There are certain rights we need, legal and otherwise, but they’re fair and reasonable and our sponsors understand that. We don’t agitate for something that’s utterly unfair. Some co-investors do and that’s to their detriment in the long term.


Snow: Are these side letters that are popping up granting guaranteed access to a certain level of co-investing? Is that bad for co-investing because it might give greater co-investing muscle to an LP that maybe shouldn’t have it?


Gallagher: We don’t see too many side letters seeking out co-investment because most of the sponsors will say, “I’m giving it to everybody.” You can have a side letter, but so can everyone else. If that makes you happy, great. It doesn’t change the dynamic at all. Side letters still do exist, but in our experience, most GPs and even most LPs are trying to get away from that process because it can consume a lot of time, money and effort with the attorneys. So, we don’t see too many side letters.


I will concede that, early in a fundraise or to get a first close, there can be things that are done through side letters. But, at this point, co-investing is so common and so embedded in everything going on in the LBL world that it’s just understood for a new LP: Are you interested in co-investing, or are you not? I need to be able to check that box. If you are, what’s the typical profile deal? Sponsors are sizing all of this up. At the final close of the fund, they know exactly what the landscape is.


Snow: What are all of your views on GPs offering co-investment to LPs who are not currently their LPs? Does that sometimes rub you the wrong way because you say, “Hey, they invested in your fund and now you’re giving allocation to someone who’s not in your fund?” Does it ruffle feathers?


Gallagher: We don’t see that much. On the part of most sponsors, there’s more than sufficient demand among their LP base. The corollary to that would be a sponsor of a $500-million fund has a deal that requires $110 million of equity; they want to hold $50. Instead of going to their LPs, they go to another sponsor and share the deal.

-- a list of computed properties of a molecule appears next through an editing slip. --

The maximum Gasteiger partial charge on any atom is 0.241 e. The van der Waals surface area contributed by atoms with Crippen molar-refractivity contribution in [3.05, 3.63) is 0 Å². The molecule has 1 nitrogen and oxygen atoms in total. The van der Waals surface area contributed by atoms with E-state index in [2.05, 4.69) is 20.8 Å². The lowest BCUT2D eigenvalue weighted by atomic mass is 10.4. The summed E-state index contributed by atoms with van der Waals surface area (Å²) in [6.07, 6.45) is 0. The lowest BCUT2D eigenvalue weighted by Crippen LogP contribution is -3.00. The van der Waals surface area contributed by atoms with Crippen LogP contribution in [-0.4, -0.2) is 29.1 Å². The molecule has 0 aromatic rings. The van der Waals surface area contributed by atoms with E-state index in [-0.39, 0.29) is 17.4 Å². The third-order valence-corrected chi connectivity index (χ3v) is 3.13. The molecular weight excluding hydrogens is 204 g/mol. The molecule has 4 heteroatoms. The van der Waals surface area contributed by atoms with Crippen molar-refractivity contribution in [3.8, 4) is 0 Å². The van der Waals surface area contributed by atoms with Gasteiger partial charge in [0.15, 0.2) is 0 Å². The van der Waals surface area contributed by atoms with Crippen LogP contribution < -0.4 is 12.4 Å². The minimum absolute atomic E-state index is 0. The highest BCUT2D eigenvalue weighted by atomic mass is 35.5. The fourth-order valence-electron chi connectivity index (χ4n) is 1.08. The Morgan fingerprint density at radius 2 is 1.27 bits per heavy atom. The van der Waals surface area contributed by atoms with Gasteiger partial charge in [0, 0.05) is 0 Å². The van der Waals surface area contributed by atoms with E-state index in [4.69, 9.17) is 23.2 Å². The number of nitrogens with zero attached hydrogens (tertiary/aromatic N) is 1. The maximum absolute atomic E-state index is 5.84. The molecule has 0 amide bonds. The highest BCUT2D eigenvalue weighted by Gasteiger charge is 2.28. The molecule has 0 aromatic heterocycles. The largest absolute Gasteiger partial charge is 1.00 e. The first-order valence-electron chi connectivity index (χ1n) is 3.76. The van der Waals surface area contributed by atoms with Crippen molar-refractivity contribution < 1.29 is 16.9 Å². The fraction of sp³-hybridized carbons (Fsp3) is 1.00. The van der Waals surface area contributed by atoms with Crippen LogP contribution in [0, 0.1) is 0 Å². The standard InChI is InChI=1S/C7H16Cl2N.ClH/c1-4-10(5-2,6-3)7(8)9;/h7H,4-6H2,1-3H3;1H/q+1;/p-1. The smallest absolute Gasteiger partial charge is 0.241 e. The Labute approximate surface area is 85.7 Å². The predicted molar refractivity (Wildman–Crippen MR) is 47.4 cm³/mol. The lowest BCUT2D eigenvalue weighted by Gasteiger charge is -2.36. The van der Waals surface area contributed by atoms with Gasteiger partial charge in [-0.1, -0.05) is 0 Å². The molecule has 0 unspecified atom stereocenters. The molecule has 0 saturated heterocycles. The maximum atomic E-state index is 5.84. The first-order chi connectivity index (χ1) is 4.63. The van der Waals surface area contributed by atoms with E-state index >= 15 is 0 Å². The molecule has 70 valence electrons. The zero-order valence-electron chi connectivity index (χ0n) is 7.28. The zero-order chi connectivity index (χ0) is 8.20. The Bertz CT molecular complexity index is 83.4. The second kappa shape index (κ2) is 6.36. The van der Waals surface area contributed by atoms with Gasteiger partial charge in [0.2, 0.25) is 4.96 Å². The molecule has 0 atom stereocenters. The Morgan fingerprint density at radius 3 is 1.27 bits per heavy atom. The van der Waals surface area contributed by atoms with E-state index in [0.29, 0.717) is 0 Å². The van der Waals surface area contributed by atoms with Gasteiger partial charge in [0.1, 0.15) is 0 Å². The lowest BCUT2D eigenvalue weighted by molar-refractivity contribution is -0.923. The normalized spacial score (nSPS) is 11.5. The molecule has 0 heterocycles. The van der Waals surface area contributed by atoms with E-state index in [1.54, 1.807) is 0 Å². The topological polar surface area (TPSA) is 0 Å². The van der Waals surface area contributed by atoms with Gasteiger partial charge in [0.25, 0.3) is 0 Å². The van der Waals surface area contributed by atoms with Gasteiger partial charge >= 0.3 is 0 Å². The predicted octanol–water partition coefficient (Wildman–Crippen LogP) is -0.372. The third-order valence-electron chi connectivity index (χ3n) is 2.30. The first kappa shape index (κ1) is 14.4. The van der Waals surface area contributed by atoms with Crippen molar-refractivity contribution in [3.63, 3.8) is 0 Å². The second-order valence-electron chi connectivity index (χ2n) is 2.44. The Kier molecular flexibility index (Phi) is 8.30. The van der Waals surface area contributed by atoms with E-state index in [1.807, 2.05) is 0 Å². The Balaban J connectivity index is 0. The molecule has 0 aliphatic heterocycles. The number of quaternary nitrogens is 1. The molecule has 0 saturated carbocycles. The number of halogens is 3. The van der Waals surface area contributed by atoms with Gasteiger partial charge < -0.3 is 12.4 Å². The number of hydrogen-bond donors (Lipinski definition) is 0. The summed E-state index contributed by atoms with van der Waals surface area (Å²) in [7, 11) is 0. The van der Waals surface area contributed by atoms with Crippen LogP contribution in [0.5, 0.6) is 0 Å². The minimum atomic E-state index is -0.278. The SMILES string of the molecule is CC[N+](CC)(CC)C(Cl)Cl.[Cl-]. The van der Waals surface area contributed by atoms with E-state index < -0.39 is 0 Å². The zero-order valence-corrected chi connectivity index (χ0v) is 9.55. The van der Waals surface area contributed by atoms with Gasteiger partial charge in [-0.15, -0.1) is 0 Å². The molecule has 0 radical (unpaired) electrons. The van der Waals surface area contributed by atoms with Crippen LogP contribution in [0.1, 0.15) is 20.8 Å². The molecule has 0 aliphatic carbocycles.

Now, that brings up a question: Did you really need to go outside your LP base to get this done? It comes back to what makes a co-investor. If you don’t think there are enough LPs in your investor base who could get across the finish line in the timeline needed, then maybe they had to go outside. We don’t see too many funds doing that. It does exist, but we don’t see it often.


Dunne: From a commercial perspective, if you’re trying to be a good and flexible partner to your GPs, if they’re toward the end of the life of a fund and see the need to bring in some new investors or potential new investors to help the next fundraise along, you can put up a fight, right? But, at the end of the day, you’re not going to win and it’s not going to benefit you or the GP or the relationship. As long as you’re not disadvantaged materially, there should be room to make those situations work.


We’ve actually had two examples recently where one deal we were already invested in. It was a follow-on round. The follow-on round was actually much larger than the original investment. We were able to step for more than what our pro-rata amount would have been, and then, the rest of the co-invest was brought in by new LPs actually on a promoted basis and we don’t pay fees or promote a co-investment.